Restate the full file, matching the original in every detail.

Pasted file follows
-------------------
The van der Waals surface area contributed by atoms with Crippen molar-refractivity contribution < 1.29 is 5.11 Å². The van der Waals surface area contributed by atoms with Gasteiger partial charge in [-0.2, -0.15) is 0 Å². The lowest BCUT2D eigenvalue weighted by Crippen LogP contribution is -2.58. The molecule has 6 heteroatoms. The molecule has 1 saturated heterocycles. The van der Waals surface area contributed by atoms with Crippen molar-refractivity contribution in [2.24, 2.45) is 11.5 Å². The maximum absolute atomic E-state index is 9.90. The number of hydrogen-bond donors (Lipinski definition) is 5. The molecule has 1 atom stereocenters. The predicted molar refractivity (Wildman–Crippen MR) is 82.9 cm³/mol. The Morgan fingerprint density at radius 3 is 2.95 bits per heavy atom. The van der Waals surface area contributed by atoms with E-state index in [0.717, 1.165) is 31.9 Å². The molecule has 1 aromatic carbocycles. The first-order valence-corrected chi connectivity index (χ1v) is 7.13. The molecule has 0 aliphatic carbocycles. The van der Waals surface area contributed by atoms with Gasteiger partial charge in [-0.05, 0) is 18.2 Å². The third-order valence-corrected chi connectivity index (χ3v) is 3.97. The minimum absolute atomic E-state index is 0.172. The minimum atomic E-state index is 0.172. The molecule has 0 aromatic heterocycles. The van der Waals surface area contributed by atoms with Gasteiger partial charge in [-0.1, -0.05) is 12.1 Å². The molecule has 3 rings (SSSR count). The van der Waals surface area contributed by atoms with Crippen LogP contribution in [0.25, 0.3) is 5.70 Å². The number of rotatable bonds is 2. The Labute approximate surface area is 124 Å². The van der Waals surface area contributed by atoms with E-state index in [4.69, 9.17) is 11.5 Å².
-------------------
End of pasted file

The van der Waals surface area contributed by atoms with Crippen molar-refractivity contribution < 1.29 is 5.11 Å². The van der Waals surface area contributed by atoms with Gasteiger partial charge in [-0.2, -0.15) is 0 Å². The lowest BCUT2D eigenvalue weighted by Crippen LogP contribution is -2.58. The molecule has 6 heteroatoms. The molecule has 1 saturated heterocycles. The van der Waals surface area contributed by atoms with Crippen molar-refractivity contribution in [2.24, 2.45) is 11.5 Å². The maximum absolute atomic E-state index is 9.90. The number of hydrogen-bond donors (Lipinski definition) is 5. The molecule has 1 atom stereocenters. The predicted molar refractivity (Wildman–Crippen MR) is 82.9 cm³/mol. The Morgan fingerprint density at radius 3 is 2.95 bits per heavy atom. The van der Waals surface area contributed by atoms with E-state index in [0.717, 1.165) is 31.9 Å². The molecule has 1 aromatic carbocycles. The first-order valence-corrected chi connectivity index (χ1v) is 7.13. The molecule has 0 aliphatic carbocycles. The van der Waals surface area contributed by atoms with Gasteiger partial charge in [-0.05, 0) is 18.2 Å². The third-order valence-corrected chi connectivity index (χ3v) is 3.97. The minimum absolute atomic E-state index is 0.172. The minimum atomic E-state index is 0.172. The molecule has 0 aromatic heterocycles. The van der Waals surface area contributed by atoms with Gasteiger partial charge in [-0.1, -0.05) is 12.1 Å². The molecule has 3 rings (SSSR count). The van der Waals surface area contributed by atoms with Crippen LogP contribution in [0.25, 0.3) is 5.70 Å². The number of rotatable bonds is 2. The Labute approximate surface area is 124 Å². The van der Waals surface area contributed by atoms with E-state index in [4.69, 9.17) is 11.5 Å².